It's not exactly clear what blockchain will amount to, but Capgemini is convinced it will be too good an opportunity to miss.

"We see big uses for blockchain, and it's a driving force to invest in this space right now," said Nilesh Vaidya, senior vice president at Capgemini.

Capgemini has already done some early work with financial institutions on blockchain, using the technology to update systems that power retail and commercial banking, and insurance. Capgemini’s experience has turned it into an evangelist for the technology.

In the coming months, Capgemini plans to expand its team of blockchain specialists, who will pan out to provide consulting and technology services such as feasibility studies, business cases, operational models, advisory services and systems architecture and integration.

As the early service menu suggests, the technology is still looking for its ideal use case. And time is of the essence. Companies like Visa, Nasdaq, Citi Ventures, Capital One and Fiserv are also aggressively putting money into blockchain technology, and Microsoft and Deloitte are offering open development techniques for third parties to build applications off of blockchain.

"When you compare it to the Internet, the first exchange of information was impossible to quantify," Vaidya said. "With blockchain, we are at the point of use cases flying around, the goal is to find out quickly what's working and what's not working."

Blockchain, a distributed ledger system commonly associated with bitcoin, has proven attractive to members of the investment and banking industries that want to replace third parties with a secure network to power data accumulation and sharing.

In the payments space, Capgemini is looking at new applications that improve the transactions that fund low value lending, and adding efficiency to cross border transfers.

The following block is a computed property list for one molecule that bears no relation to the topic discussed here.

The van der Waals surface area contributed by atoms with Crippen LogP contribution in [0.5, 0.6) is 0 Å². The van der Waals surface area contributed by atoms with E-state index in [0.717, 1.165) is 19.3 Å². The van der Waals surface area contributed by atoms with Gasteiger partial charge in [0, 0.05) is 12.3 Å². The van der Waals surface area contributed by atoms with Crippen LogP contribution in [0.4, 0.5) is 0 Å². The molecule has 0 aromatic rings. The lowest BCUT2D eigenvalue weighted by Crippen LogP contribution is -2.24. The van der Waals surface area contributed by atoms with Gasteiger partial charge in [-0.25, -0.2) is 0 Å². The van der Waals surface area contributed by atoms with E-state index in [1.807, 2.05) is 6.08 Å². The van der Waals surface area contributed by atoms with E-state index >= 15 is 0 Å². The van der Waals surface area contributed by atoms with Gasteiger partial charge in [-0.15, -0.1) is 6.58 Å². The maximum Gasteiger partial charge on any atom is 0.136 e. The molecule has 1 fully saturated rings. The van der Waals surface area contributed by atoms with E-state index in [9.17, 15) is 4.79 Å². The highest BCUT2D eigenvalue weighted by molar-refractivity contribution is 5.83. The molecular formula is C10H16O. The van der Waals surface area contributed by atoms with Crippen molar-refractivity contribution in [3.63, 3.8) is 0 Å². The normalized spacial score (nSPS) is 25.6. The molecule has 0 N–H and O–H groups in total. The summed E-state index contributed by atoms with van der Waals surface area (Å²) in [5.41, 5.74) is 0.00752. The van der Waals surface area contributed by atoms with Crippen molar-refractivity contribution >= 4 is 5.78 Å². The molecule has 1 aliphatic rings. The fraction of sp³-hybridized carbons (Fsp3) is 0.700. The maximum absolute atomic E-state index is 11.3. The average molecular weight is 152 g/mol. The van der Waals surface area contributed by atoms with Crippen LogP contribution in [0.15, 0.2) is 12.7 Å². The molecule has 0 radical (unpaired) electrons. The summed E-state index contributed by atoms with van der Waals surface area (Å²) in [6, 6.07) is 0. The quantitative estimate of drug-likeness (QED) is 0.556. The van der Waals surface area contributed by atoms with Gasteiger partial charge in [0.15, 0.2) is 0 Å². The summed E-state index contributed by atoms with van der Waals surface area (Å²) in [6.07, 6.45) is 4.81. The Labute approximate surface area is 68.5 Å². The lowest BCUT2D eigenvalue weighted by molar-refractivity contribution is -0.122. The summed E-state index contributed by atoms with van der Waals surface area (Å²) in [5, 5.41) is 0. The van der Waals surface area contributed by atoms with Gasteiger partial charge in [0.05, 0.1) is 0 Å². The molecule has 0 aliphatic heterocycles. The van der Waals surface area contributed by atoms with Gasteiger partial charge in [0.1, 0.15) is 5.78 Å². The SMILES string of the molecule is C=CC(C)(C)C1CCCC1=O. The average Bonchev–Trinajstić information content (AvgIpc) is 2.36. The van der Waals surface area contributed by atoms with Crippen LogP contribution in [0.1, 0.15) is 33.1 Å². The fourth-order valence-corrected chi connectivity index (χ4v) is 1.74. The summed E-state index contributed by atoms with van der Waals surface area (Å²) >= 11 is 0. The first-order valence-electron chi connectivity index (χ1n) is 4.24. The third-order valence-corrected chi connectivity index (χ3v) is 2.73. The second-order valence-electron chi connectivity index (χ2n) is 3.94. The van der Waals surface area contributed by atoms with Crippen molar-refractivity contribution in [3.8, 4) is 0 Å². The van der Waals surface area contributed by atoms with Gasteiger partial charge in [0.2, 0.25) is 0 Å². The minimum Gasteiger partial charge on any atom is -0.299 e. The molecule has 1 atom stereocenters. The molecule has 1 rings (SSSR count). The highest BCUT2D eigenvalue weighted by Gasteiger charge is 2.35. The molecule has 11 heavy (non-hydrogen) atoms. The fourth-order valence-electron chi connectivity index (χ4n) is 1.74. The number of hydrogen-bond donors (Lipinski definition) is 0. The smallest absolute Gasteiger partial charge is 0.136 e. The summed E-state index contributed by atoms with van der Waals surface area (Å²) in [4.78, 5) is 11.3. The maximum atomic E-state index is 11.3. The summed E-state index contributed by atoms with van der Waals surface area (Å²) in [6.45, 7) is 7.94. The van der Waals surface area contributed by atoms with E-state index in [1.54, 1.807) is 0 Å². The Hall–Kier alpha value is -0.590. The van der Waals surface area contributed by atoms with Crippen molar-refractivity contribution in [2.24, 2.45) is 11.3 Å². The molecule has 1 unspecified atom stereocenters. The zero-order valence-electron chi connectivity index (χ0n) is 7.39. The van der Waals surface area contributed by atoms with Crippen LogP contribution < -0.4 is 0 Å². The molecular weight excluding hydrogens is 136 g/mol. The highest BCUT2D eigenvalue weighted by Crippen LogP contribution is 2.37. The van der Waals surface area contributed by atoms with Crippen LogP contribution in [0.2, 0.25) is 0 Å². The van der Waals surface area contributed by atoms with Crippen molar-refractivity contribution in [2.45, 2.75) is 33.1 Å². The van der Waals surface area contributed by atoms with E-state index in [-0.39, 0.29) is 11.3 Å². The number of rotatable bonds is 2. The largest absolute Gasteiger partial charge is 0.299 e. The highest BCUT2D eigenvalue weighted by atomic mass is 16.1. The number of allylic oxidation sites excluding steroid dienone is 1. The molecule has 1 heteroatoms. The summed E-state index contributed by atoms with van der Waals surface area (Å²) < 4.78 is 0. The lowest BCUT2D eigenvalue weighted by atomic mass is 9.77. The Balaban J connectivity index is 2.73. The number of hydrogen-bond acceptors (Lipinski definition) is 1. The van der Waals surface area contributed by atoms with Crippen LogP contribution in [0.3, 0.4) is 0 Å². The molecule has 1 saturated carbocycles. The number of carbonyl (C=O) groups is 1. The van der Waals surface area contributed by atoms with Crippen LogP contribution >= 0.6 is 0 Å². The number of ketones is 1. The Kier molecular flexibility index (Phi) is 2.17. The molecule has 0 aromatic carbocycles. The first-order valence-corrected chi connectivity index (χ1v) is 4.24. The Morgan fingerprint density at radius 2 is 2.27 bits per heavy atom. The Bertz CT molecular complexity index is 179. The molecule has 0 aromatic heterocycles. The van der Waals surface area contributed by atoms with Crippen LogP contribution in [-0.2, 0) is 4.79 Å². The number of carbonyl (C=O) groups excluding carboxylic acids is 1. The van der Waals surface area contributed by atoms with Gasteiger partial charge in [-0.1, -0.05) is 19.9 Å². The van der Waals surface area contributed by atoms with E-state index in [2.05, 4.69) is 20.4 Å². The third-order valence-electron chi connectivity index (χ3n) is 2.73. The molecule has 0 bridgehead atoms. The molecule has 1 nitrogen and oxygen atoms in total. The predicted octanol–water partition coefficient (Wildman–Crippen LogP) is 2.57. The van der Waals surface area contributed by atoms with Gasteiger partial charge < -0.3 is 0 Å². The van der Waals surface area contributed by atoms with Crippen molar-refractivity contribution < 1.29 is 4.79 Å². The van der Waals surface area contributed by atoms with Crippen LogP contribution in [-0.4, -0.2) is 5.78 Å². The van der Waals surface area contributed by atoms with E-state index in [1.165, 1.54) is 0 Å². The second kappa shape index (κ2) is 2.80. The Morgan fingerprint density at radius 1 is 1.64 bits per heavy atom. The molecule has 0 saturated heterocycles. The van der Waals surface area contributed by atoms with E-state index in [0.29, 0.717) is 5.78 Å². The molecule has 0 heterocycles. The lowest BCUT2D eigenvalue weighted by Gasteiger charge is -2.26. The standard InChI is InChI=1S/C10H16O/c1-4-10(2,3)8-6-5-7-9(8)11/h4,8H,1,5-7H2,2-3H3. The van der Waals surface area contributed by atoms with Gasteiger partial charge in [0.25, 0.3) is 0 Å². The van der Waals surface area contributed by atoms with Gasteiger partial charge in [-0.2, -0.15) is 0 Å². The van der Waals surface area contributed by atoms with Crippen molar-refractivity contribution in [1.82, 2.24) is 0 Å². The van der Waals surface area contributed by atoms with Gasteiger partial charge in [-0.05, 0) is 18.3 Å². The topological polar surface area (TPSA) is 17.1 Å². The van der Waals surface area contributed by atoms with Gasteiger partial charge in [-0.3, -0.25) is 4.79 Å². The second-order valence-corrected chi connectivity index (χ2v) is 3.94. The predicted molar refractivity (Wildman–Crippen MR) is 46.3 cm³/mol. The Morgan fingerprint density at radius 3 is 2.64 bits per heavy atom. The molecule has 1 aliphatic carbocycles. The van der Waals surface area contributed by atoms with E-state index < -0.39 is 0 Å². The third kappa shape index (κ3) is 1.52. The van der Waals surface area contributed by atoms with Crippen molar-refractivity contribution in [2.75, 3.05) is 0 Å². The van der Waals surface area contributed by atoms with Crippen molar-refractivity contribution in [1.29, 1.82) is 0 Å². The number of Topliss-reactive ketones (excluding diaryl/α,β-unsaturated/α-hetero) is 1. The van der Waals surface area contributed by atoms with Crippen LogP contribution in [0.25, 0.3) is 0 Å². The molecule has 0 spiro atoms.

Blockchain-powered international transfers are already taking off.

Venture capitalists are funding startups that use blockchain to take steps out of international transfers, such as Align, which uses email to conduct transactions and blockchain to move funds across borders, allowing users to pay in their own currencies. Ripple is also applying its blockchain technology to power international transfers.

"There are multiple solutions in this space. We want to help them achieve proper scale, right now there is a lot of good concepts and technology, but they need to be 'industrialized'," Vaidya said.

"We have contacts with fintechs and can act as a broker between large institutional clients and fintechs," said Jeroen Holshcher, the payments leader at Capgemini.

The cross border services are designed to remove correspondent banks and other parties that can extract fees from payments and slow processing. Blockchain facilitates this goal by providing greater transparency, said Andy Schmidt, an executive advisor at CEB, who called blockchain the "most disruptive and enabling" technology to enter the payments market in a generation.

"One of the main challenges with transactions such as remittance is not knowing exactly how much money will arrive at the final destination," Schmidt said. "In a blockchain the fees are transparent."

Capgemini also hopes to use blockchain move beyond transfers into other services tied to payments execution and processing, such as authentication.

Blockchain will play a substantial role in the payments industry because of its ability to reduce inefficiency, Schmidt said, adding any "opaque" payments product can benefit.

"There are so many things blockchain can do," Schmidt said.

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